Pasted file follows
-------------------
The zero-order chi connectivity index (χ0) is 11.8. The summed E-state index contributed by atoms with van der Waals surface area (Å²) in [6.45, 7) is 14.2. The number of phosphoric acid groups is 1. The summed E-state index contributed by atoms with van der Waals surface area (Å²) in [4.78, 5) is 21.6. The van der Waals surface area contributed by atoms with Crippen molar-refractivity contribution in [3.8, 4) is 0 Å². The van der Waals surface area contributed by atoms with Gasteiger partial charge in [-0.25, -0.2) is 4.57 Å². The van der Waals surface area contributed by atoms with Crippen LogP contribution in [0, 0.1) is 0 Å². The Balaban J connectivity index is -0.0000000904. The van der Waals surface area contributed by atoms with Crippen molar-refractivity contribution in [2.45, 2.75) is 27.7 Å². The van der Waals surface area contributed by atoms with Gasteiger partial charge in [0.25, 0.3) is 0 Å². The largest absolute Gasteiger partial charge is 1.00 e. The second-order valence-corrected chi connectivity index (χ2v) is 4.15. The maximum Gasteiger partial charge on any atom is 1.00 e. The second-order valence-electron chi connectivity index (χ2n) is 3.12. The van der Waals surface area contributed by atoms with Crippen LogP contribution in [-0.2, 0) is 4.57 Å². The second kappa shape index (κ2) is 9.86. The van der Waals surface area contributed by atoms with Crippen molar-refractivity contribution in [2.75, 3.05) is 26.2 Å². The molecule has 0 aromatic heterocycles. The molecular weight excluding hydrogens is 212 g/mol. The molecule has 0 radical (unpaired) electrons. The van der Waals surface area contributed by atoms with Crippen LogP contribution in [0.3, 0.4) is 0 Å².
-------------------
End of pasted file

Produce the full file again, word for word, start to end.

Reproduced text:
The zero-order chi connectivity index (χ0) is 11.8. The summed E-state index contributed by atoms with van der Waals surface area (Å²) in [6.45, 7) is 14.2. The number of phosphoric acid groups is 1. The summed E-state index contributed by atoms with van der Waals surface area (Å²) in [4.78, 5) is 21.6. The van der Waals surface area contributed by atoms with Crippen molar-refractivity contribution in [3.8, 4) is 0 Å². The van der Waals surface area contributed by atoms with Gasteiger partial charge in [-0.25, -0.2) is 4.57 Å². The van der Waals surface area contributed by atoms with Crippen LogP contribution in [0, 0.1) is 0 Å². The Balaban J connectivity index is -0.0000000904. The van der Waals surface area contributed by atoms with Crippen molar-refractivity contribution in [2.45, 2.75) is 27.7 Å². The van der Waals surface area contributed by atoms with Gasteiger partial charge in [0.25, 0.3) is 0 Å². The largest absolute Gasteiger partial charge is 1.00 e. The second-order valence-corrected chi connectivity index (χ2v) is 4.15. The maximum Gasteiger partial charge on any atom is 1.00 e. The second-order valence-electron chi connectivity index (χ2n) is 3.12. The van der Waals surface area contributed by atoms with Crippen LogP contribution in [-0.2, 0) is 4.57 Å². The second kappa shape index (κ2) is 9.86. The van der Waals surface area contributed by atoms with Crippen molar-refractivity contribution in [2.75, 3.05) is 26.2 Å². The molecule has 0 aromatic heterocycles. The molecular weight excluding hydrogens is 212 g/mol. The molecule has 0 radical (unpaired) electrons. The van der Waals surface area contributed by atoms with Crippen LogP contribution in [0.3, 0.4) is 0 Å².